But Hunter Biden played only an advisory role with Burisma, and there’s no evidence he had any role in the investigation into the company, or that the company carried out any wrongdoing. The investigation was closed with no findings against the company and it was already over when the prosecutor in question was fired.

What is CrowdStrike?

Nunes didn’t mention it today, but it’s a major part of the “Ukraine hacked the DNC” conspiracy theory that he and other prominent Republicans cling to.

Crowdstrike is the cybersecurity firm hired by the DNC to investigate the Russian hack of its servers in 2016. It provided digital images of the hacked servers to the FBI, leading to a separate conspiracy theory that the investigation wasn’t properly carried out because the FBI never took physical possession of the server—which it had no reason to do, and would not have been helpful. Despite the president’s linking of CrowdStrike with the hacking conspiracy, the company is based in California, not Ukraine, and has no link to Ukraine other than the fact that one of its co-founders, a Russian-American security expert, once sat on an advisory board with a Ukranian oligarch. 

Nunes: “The whistleblower was acknowledged to have a bias against President Trump, and his attorney touted a ‘coup’ against the President.”

Mark Zaid, the attorney for the whistleblower, did indeed tweet that a “coup has started” when Trump fired acting Attorney General Sally Yates in early 2017, due to Yates refusing to carry out the Trump administration’s travel ban. The tweet was dug up by conservative media and is now all over their outlets as proof that the whistleblower is a hyperpartisan Trump opponent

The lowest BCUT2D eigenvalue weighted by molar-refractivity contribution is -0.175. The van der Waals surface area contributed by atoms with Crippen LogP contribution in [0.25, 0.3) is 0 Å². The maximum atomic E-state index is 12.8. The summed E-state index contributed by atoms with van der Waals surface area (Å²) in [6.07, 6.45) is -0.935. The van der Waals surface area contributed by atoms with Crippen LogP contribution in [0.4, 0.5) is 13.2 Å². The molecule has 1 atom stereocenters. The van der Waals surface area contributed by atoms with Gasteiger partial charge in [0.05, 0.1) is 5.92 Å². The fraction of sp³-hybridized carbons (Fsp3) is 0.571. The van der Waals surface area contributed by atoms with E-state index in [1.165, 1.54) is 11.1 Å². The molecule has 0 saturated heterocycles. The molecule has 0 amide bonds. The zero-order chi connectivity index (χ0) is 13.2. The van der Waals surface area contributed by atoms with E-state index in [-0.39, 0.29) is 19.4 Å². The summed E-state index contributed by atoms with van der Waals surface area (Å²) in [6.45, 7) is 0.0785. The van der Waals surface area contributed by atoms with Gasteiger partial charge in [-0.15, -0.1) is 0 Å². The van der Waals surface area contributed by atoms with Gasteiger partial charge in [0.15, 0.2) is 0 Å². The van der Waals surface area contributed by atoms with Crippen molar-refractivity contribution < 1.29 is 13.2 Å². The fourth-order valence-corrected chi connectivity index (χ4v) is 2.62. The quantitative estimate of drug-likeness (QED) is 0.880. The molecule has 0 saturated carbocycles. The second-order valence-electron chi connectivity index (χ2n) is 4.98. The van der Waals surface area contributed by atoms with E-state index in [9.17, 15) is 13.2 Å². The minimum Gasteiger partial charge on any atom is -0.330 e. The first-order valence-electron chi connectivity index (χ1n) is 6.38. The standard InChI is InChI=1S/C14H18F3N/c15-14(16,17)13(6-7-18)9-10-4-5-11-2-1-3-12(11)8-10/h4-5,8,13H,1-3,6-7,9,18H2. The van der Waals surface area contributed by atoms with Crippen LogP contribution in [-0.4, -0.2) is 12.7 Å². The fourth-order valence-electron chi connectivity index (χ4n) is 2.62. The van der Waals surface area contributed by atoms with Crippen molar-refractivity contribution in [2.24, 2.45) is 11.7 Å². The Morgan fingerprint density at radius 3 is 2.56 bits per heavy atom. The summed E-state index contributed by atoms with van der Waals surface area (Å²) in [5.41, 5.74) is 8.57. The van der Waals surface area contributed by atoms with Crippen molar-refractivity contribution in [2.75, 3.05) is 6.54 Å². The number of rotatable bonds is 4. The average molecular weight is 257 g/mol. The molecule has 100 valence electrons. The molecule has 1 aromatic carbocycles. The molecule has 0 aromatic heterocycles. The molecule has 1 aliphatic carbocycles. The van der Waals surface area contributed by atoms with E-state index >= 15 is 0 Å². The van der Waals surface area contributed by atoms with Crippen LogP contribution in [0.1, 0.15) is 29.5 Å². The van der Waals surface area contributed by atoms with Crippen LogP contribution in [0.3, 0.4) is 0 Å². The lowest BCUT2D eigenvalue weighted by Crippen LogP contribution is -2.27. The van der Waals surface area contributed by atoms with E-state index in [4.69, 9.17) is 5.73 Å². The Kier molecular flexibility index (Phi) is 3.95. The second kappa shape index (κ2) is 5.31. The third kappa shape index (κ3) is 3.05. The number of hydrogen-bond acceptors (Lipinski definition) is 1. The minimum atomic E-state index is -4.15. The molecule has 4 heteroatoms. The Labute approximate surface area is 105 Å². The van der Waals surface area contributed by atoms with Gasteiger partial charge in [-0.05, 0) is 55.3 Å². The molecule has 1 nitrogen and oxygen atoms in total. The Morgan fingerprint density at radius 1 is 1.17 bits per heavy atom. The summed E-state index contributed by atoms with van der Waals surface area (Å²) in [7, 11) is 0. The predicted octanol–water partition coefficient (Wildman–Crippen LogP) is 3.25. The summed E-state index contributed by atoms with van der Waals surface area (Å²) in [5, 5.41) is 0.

It was not referencing starting a coup, but rather saying Trump’s actions were dictatorial.

Zaid has called the conservative firestorm over the tweet a distraction from the whistleblower’s accusations.

Nunes: “The Democrats cooperated in Ukrainian election meddling.”

Did Ukraine meddle in the 2016 election?

Despite Nunes’ continual references to “Ukranian election meddling,” there’s no evidence so far that it did, and it’s not clear what Nunes believes actually took place. Chalupa’s contacts with Ukrainian officials were limited to information on Manafort’s ties to Russia (later proven to be money laundering that was prosecuted by Mueller) while U.S. intelligence officials have still never found any indication that anyone other than Russian hackers carried out the DNC attack.

But if their goal was to muddy the waters, they certainly did.


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*First Published: Nov 13, 2019, 4:29 pm CST